The hammer blow delivered by Germany has provided an opportunity for all those involved in Catalonia’s independence process to rethink their position. The German court’s decision not to recognize the crime of rebellion, as part of President Carles Puigdemont’s extradition request, puts Spain in an awkward position in the eyes of its European neighbours. Spanish justice, at the hands of Judge Pablo Llarena, has made the wrong move against a true democracy where those in power do not wield their influence through the courts, nor through university rectors (1) and sympathetic politicians. Spain’s loss of face concerns the ongoing cases in Germany, Belgium and also in Switzerland, where one would have to be truly naïve to believe the surprise decision to act on the European Arrest Warrant for Hervé Falciani is a mere coincidence. The Spanish police arrested Falciani when they needed someone extradited from Switzerland (2).
Germany’s Schleswig-Holstein court decided to release the President of the Generalitat and it now needs to decide whether to extradite him for misappropriation of public funds. While the German Justice Minister covers her back by pre-emptively showing her support for judicial decisions, Madrid has threatened to take the matter to the Court of Justice of the European Union. It’s a stand-off between Spain and Germany.
The court’s decision complicates Justice Llarena’s case, exposing its political bias. Meanwhile, Puigdemont, the ministers in Brussels, Marta Rovira and Anna Gabriel remain free; and Oriol Junqueras, Jordi Cuixart, Jordi Sànchez, Carme Forcadell, Josep Rull, Jordi Turull, Dolors Bassa, Joaquim Forn and Raül Romeva remain behind bars, hundreds of kilometres away from their families. The same day as the president’s extradition was thrown out of court, Major Josep Lluís Trapero, an exemplary public servant, as demonstrated on 17 August [the terrorist attacks on Barcelona and Cambrils and its aftermath], was charged with the sort of crimes you would expect from the Mafia or a terrorist organisation.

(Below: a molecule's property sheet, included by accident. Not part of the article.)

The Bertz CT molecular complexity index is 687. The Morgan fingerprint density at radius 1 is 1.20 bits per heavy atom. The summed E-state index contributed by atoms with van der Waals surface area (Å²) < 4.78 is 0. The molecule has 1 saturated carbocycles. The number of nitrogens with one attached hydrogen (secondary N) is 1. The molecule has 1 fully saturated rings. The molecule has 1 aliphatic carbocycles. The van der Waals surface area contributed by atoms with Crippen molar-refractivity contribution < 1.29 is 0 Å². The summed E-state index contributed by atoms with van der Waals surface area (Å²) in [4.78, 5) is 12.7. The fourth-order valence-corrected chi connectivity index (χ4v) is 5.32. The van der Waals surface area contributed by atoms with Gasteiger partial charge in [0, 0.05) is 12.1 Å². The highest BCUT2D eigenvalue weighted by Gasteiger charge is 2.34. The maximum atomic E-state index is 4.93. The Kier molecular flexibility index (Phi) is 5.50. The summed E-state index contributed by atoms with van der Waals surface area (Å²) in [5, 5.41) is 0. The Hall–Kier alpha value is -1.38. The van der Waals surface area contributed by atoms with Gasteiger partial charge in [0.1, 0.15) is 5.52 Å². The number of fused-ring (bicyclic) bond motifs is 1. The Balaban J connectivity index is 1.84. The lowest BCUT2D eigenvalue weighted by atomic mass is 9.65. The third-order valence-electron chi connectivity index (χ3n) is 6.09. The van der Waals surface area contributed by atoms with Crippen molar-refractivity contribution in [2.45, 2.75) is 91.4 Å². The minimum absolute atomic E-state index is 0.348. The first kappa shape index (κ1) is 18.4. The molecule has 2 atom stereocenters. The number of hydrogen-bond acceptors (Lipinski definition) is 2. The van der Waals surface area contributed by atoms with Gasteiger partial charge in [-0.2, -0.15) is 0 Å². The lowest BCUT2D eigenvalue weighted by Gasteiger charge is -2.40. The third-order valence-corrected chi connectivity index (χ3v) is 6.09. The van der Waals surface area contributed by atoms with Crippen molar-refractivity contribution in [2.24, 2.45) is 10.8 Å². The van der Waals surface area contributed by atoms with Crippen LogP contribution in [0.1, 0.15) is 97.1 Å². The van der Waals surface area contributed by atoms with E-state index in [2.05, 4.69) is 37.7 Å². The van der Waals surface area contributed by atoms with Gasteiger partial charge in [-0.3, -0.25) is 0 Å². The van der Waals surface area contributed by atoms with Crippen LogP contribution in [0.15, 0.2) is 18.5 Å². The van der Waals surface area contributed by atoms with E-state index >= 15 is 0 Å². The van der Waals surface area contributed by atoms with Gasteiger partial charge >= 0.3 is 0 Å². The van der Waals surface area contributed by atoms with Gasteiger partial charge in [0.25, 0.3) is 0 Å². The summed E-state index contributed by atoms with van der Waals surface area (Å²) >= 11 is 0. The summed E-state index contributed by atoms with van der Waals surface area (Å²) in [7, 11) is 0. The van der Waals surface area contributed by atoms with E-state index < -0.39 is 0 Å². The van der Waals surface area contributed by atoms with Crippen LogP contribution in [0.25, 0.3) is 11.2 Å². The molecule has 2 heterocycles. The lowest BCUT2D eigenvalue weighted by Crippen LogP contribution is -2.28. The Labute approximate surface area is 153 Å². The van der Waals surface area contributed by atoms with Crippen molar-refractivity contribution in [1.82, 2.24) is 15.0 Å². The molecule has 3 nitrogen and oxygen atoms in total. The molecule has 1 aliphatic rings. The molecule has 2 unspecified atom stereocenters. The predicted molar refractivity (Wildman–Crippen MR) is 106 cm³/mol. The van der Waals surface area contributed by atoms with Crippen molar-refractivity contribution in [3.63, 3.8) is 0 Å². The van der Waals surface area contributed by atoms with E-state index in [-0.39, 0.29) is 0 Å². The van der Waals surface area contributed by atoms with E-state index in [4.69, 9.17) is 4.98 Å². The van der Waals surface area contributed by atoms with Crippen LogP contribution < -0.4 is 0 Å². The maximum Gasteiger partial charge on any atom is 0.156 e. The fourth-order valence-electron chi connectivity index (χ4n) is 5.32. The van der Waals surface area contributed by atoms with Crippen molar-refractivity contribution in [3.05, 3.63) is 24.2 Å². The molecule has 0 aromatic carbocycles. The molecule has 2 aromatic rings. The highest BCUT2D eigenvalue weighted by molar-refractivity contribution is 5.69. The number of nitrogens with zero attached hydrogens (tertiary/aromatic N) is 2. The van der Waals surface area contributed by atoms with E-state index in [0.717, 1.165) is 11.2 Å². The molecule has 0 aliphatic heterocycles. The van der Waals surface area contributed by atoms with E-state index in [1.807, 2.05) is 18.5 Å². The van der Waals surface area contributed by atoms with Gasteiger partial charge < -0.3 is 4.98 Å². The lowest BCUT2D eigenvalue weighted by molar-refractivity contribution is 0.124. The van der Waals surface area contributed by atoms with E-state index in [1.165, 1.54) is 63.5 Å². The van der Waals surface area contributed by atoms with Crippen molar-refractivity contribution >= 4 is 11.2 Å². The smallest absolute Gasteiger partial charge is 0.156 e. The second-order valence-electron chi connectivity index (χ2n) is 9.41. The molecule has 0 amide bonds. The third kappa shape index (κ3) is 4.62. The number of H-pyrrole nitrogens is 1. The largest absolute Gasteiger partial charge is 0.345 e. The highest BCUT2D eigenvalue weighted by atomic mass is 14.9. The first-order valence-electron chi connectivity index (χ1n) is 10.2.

You don’t have to be brave to be a politician, but conducting politics takes bravery.
The German court’s decision means Spain can change its strategy, while those who favour independence, who up until now have been forced to improvise, can make long-term plans. However, recognizing new political circumstances calls for courage in assessing the situation.
To begin with, Spain’s justice will have to review the charges brought against the Catalan leaders and the PP government will have to decide whether its priority is winning the war against the Ciutadans party in the council elections next year or facing up to the inevitable normalization and recognition of the independence movement as a key player in Catalan, Spanish and European politics. Rajoy’s government now has more problems on its hands than it realises and it would have us believe. Germany has no desire to have internal problems and Chancellor Merkel is unlikely to contradict her Justice Minister in order to appease Spain, her European partner. As for the PP, however, Spain’s Foreign Minister has slammed the German minister and the PP leader in Catalonia played down the court’s significance, accusing it of being “regional”.
Spain’s bilateral relations with its European partners will become increasingly strained and its reputation affected by evidence of the politicization of justice, influence peddling and abuse of power. Spain can still boast of its economic growth in recent years, but this is tempered by warnings that its public pension system is unsustainable. The economic gains are overshadowed by its management of Catalonia and the problem continues to grow.
Internally, Rajoy has begun to see his potential successors showing their hand. He will have to choose between digging his heels in or engaging in politics and negotiating. Unfortunately, nothing makes one think he will choose the latter option.
In the pro-independence camp, the court’s decision has boosted its collective morale. The humiliation of seeing the President of the Generalitat extradited has been delayed or perhaps vanished altogether. The strategy of appealing to help from abroad is taking shape and the internationalization of the process is becoming a reality. Puigdemont’s insistence on calling for talks with Spain “with no red lines” and with “mutual respect”, and his claim that “independence is not the only possible solution”, ought to lower the risk that the boost of confidence gained this week might lead to deadlock. The struggle continues and Jordi Sànchez is the third candidate for the presidency since the election on 21 December. The Spanish government could play smart and accept the decision. But they won’t. Once they have shown their contempt for the political rights of the winning parliamentary majority following the elections, they will need to choose whether to go to the polls once again or initiate plan D.
The tools of those who favour independence continue to be a civic-minded spirit and democratic majorities.
(1) [This is a reference to the latest scandal involving the ruling PP, in which the President of the Madrid region has been accused of having falsely obtained an MA].
(2) ERC leader Marta Rovira recently fled to Switzerland.
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